The NERRS Asset: As we collect more and more data, these values will be bettered tuned. And, as you will see below, still fit in wonderfully with the station data.
# Put TMAX, TMIN, and PRCP into a climdex object
climdex_obj.jb<-climdexInput.raw(tmax = coredata(Station_zoo$TMAX), tmin = Station_zoo$TMIN, prec = Station_zoo$PRCP, tmax.dates = climdex_dates, tmin.dates = climdex_dates, prec.dates = climdex_dates, base.range = c(2006, 2008), n = 5, northern.hemisphere = TRUE, tavg = NULL, tavg.dates = NULL, quantiles = NULL, temp.qtiles = c(0.1, 0.9), prec.qtiles = c(0.95, 0.99), max.missing.days = c(annual = 60, monthly = 3), min.base.data.fraction.present = 0.1)
#Now we are ready to calculate each index!
#Example for Frost Days, the annual count when Tmin < 0
Extreme Climate Indices at Jug Bay and Taskinas Creek
Most extreme climate indices calculated for the CBNERRS were spot on compared to our NCDC-Daily time series. Take Frost Days for example (Figure 3).
1) The ‘wiggles’ in the Jug Bay and Taskinas Creek time series all match. I did a linear regression and found Jug Bay to be significantly correlated with the NCDC-Daily data (R2=0.66, p-value <0.005) and Taskinas Creek to be highly correlated (R2=0.13, p-value=0.12). Note that these statistics will get better with time since we are working with a climatologically short sample size (10 years for Jug Bay and 13 years for Taskinas Creek). This analysis suggests that we can use the NCDC-Daily weather station data as a proxy for the CBNERRS, allowing us the extend this data back in time.
2) Jug Bay falls slightly above the NCDC-Daily data set while Taskinas Creek is slightly below. This makes perfect sense since Taskinas Creek is further south (thus in a slightly warmer climate) than Jug Bay. We can loosely think of the NCDC-Daily time series as a “mid-range” between these two sites.
In Tables 1 and 2, you can find the calculated extreme climate annual index values. The rows in red text are highlighted due to the shortened baseline required for the calculation. In moving forward, it would be fun to see how these values improve (in reference to the NCDC-Daily data set) as well lengthen the time series!
When has atmospheric temperatures exceeded 40°C at Jug Bay?
Ecologically, the TXx index can be very important since some organisms have physiological temperature thresholds. TXx is the monthly maximum temperature (Figure 4).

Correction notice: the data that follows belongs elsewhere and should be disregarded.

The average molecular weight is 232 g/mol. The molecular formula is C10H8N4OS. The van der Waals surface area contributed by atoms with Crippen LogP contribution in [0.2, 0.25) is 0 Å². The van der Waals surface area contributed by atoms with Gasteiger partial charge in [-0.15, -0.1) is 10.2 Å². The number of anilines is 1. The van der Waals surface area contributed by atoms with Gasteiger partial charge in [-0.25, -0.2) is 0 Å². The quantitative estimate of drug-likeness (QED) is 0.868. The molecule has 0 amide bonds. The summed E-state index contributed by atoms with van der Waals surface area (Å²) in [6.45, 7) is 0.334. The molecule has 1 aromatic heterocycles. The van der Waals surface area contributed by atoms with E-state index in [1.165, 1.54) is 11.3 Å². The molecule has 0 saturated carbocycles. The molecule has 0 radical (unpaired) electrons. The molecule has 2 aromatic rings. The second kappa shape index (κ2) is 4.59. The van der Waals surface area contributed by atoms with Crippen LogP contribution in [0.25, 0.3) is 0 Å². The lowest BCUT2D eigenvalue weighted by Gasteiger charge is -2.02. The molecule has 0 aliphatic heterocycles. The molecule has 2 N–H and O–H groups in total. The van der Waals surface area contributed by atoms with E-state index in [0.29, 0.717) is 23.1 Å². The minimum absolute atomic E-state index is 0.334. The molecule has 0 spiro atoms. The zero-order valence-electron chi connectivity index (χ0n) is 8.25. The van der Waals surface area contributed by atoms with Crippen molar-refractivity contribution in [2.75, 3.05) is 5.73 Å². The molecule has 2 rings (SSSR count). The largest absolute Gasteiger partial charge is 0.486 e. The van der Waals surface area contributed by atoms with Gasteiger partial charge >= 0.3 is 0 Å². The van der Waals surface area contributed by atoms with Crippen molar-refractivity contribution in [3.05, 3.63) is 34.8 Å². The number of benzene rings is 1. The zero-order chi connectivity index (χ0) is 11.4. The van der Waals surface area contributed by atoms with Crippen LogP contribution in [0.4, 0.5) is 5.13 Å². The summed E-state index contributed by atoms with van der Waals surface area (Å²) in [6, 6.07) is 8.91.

Let’s say we want to know when did the atmospheric temperature exceed 40°C (104°F) at Jug Bay? Boy is that a hot day! Our data tells is the monthly maximum temperature exceeded 40°C in July 2010 (41.6°C) and July 2011 (40.7°C).
In the current format of this data, the best we can get is the absolute maximum value by month. But sometimes we may want to know exactly when did this event occur, and how long did the temperature stay above 40°C?
This is where the SWMP data shines!
Since we know that July 2010 and 2011 are the months of interest, we can use the 15 minute frequency SWMP data to determine the exact day which that temperature extreme occurred and the duration of time that it remained above 40°C. We can also determine the other days the temperature exceeded 40°C, but may not have been the highest temperature recorded than month.
In Table 3, we can see that those two >104°F days were July 7, 2010 and July 23, 2011. Figure 5 shows us that 104°C was exceeded twice on July 7, 2010, and was maintained for 1 hour! That is very stressful for organisms and people alike!
Where were you during this day? I was out at sea, so I avoided this hot day!
My recommendation: The SWMP data may not be quite long enough (yet) for a statistically sound extreme climate analysis. BUT, it is a vital supplement to understand the exact time and duration of extreme events in our region. The abnormally warm 2010 summer was associated with an eelgrass die off, and sea grass restoration set-back, in Chesapeake Bay. With this type of analysis, especially applied to the to water temperature data, we could really start to understand the specific climatic conditions associated with these type of ecological events.